Double cycling by multi-quay cranes in container terminals
Under the rapidly changing maritime environments, worldwide container terminals are concentrating on improving productivity to reinforce market share and obtain competitiveness. Modern container terminals are quickly developing their equipment and facilities, and their productivity is increasing. This is largely due to a great deal of investment in equipment and infrastructure.
Double cycling can improve productivity without the need for extra investment on current equipment and infrastructure. It merely needs manpower, training and research into operational methods. If research on double cycling is revisited, the crane productivity will be vastly improved upon, because double cycling can maximize equipment efficiency.
Until now double cycling has generally meant the stevedore work conducted by a single quay crane, and in practice each crane achieves only around 10 percent of total exchanges. In other words, although in theory double cycling is great, it fails to live up to expectations due to low frequencies. Now we need to approach double cycling with a new paradigm to maximize the frequency of the practice.
We do not have to define double cycling based on quay cranes any more, since the biggest factor that has impact on the quay crane productivity is the yard tractor. There are three factors that have impact on quay cranes: the productivity of the quay crane, RMGC productivity and yard tractor productivity.
How many yard tractors have to be allocated to one quay crane to guarantee target crane productivity? It varies depending on the environment of the terminal, which is a problem in terms of cost effectiveness, though from the yard tractor perspective, the issue can be solved easily with double cycling. Moreover, the target quay crane productivity can then be achieved through less yard tractors.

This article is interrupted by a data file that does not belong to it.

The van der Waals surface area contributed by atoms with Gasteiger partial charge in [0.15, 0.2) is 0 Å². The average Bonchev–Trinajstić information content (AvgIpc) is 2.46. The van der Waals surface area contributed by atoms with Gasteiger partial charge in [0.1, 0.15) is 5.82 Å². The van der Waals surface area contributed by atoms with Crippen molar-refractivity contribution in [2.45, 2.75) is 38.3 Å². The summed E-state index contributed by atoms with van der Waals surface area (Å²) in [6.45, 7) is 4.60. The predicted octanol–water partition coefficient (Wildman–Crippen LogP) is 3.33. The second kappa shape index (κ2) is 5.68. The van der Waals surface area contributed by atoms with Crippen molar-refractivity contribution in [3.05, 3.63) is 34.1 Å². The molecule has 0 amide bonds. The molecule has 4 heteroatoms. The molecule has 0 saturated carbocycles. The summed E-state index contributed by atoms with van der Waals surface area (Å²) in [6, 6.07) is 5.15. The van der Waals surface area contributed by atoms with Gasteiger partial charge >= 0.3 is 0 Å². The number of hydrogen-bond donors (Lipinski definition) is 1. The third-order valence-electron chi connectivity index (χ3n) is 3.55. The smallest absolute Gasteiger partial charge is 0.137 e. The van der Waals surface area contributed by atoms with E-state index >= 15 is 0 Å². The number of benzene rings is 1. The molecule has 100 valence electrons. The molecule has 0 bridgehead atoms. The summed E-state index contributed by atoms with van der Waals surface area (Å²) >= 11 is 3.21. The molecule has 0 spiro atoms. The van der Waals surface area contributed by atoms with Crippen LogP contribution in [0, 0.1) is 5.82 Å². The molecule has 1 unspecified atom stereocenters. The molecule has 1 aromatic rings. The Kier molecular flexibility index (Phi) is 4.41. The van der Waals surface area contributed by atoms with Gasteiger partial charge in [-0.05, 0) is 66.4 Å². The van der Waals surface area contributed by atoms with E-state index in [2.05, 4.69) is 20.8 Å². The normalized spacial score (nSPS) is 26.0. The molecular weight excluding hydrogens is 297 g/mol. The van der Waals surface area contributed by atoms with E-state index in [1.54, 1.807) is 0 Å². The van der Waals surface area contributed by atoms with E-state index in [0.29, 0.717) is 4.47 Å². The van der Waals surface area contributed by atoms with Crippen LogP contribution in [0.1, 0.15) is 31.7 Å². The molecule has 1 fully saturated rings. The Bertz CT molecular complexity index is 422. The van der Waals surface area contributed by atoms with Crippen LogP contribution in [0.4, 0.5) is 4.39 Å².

It is time that the double cycle is conducted on individual yard tractors using multi-quay cranes to enhance the frequency of the double cycles. Due to the complications of terminal operations caused by the introduction of automated cranes and pooling systems of yard tractors, TOS should back-up the yard tractor double cycling with multi-quay cranes. This will require the enhancement of TOS and the development of work procedures for users.
The first stage; pinning station for double cycling by multi-quay cranes
Current pinning stations are not right for double cycling multiquay cranes (like Figure 4 above), in terms of achieving both productivity and safety. As yard tractors must move sideways then along, this increases the risks of incidents and it takes unnecessary additional time for yard tractors to drive into the designated lane. Therefore, a new type of pinning station should be developed to conduct multi-quay cranes double cycling. In Figure 5 above, where the back quay crane is loading and the front one is discharging, the pinning station for the discharging quay crane should move to make a straight line with the pinning station for the loading quay crane. This way, both the safety and productivity can be achieved.
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